It’s wonderful that Mendes spent the pandemic making a movie about the irreplaceable vitality of movie theaters — even going so far as to paint them as one of the final strings in what’s left of our social fabric. It would have been even better if he spent the pandemic making a movie worth seeing in one.
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Empire Of Light is a sentimental film – the piano-heavy score from Trent Reznor and Atticus Ross advertises that from the opening bars – but its message of love, tolerance and finding family wherever you can should make an impact in darkened rooms wherever it plays.
Despite Deakins and Mendes’ shorthand in framing gorgeous images, there are moments, especially in the second act, where the film could simply use a bit more energy. Luckily, for Mendes, Colman provides it soon after and when the movie needs it most.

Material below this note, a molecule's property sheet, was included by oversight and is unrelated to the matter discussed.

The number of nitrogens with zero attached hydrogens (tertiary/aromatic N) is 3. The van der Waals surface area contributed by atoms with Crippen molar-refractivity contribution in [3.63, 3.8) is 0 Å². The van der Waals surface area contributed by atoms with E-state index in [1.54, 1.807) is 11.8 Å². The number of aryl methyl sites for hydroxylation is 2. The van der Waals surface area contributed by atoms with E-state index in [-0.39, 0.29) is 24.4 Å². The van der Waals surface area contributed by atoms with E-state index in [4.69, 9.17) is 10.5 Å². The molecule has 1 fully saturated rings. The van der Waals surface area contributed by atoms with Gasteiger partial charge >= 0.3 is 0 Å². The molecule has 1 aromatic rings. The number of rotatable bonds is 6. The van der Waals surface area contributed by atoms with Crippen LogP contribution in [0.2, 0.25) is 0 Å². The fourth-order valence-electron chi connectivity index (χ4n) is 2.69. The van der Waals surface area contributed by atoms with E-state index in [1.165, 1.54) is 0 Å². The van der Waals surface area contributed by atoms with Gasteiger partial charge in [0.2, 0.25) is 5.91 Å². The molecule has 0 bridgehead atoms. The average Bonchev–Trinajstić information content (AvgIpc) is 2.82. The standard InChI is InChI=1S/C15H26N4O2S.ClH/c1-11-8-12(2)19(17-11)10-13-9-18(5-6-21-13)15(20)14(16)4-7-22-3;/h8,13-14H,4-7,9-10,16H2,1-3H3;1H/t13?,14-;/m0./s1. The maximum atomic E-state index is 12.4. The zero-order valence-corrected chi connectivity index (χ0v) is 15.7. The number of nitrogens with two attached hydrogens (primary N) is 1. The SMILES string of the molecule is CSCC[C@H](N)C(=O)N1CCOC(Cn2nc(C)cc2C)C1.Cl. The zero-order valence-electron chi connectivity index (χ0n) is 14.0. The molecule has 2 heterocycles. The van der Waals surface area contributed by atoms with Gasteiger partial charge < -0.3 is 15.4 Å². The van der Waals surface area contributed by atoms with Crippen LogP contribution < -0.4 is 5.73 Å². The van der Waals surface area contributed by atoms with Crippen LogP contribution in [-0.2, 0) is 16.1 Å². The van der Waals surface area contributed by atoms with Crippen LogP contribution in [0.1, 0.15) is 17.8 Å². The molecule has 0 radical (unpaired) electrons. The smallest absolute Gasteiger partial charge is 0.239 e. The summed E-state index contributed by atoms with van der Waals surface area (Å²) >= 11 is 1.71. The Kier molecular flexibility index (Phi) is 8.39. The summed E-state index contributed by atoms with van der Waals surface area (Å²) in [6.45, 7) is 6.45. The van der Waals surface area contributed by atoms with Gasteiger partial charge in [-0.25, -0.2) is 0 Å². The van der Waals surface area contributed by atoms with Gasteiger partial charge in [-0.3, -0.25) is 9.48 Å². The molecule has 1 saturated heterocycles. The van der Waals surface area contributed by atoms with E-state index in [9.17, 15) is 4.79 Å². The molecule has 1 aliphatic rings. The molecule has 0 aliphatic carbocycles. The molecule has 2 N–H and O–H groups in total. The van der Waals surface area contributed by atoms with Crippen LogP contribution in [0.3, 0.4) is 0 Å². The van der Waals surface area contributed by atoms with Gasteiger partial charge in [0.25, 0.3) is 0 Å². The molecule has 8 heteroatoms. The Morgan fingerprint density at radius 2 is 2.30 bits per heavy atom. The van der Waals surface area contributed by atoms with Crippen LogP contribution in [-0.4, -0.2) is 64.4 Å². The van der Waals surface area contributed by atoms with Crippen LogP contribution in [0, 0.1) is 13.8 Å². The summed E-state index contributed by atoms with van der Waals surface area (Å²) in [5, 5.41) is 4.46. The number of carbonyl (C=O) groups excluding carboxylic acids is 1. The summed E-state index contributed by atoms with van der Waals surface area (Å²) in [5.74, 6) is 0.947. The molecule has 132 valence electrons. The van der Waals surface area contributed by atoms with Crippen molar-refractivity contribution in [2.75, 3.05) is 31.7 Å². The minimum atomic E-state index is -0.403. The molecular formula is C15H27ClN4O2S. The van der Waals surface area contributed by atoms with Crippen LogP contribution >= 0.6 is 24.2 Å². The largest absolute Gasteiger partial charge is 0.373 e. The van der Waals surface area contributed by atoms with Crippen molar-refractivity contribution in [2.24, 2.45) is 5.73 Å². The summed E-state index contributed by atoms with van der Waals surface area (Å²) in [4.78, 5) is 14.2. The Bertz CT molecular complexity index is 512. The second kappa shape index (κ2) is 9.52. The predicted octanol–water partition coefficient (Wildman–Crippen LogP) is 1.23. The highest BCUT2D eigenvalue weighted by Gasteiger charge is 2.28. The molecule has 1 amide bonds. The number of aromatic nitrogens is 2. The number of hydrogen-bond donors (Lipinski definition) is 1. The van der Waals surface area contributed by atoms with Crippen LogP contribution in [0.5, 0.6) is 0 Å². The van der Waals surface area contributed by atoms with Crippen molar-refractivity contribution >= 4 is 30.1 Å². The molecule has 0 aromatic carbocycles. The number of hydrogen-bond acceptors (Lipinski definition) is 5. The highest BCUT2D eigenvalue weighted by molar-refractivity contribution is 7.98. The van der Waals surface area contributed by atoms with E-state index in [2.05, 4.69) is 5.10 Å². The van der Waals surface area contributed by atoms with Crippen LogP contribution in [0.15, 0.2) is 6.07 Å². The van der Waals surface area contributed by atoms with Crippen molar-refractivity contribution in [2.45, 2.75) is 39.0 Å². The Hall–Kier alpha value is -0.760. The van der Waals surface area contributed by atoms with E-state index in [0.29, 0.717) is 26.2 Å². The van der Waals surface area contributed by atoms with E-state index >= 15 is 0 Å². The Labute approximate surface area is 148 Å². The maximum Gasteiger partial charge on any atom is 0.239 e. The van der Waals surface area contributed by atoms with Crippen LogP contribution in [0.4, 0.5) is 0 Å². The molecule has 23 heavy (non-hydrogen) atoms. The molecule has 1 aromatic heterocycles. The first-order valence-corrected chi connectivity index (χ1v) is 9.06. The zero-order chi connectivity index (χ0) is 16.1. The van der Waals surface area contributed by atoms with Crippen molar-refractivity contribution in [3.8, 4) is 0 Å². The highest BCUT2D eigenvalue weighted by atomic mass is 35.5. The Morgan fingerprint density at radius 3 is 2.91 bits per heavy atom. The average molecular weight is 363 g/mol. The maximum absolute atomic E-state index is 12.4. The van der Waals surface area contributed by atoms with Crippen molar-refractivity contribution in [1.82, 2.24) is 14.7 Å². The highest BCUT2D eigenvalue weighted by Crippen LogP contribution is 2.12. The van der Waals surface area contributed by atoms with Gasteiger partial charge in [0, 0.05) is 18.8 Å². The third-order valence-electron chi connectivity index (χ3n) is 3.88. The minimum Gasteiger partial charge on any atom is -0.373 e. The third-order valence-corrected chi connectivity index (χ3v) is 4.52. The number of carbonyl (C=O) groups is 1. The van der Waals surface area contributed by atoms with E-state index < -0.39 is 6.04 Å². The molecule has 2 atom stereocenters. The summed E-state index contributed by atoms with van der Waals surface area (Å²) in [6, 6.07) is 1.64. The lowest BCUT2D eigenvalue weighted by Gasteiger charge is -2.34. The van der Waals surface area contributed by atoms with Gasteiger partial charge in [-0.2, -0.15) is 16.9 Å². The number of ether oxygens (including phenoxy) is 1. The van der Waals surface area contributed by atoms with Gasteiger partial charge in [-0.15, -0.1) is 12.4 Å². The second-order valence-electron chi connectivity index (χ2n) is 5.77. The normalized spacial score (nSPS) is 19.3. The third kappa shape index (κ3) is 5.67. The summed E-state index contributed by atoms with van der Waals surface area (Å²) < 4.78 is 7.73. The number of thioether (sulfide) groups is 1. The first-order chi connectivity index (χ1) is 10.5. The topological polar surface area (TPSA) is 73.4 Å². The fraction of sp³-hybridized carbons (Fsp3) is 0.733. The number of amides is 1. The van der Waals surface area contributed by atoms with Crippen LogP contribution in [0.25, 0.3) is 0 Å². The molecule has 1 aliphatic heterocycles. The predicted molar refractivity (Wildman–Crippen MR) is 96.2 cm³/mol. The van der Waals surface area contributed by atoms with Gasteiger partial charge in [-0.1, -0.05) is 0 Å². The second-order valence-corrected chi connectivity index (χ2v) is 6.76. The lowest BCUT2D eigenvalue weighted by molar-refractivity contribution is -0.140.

While Colman peels back Hilary’s layers of grief and rage with all the ferocity and subtlety you’d expect from an actor of her caliber, even she can’t sell the joyfully beaming pivot required of her in an interminable sequence in which Empire of Light essentially becomes the ’80s equivalent of Nicole Kidman’s AMC commercial.
Colman, her eyes darting between hope and devastation, is so lit-up and specific (and funny, a quality that doesn't seem to get mentioned enough) that she lifts nearly every scene.
As terrific as Colman is, however, the film around her has a schematic and engineered quality not too dissimilar from Jones’ prized projectors.
Empire of Light is a sweet, heartfelt, humane movie, which doesn’t shy away from the brutality and the racism that was happening in the streets outside the cinema.
In the era when content is king, Sam Mendes still believes in moving pictures. Empire of Light is the proof.
Nothing in the film has a fraction of the dramatic impact of the emotional roller-coaster Colman’s performance embodies.
Empire of Light feels more like a sweet experiment on nostalgia and memory than an articulate film with something to say.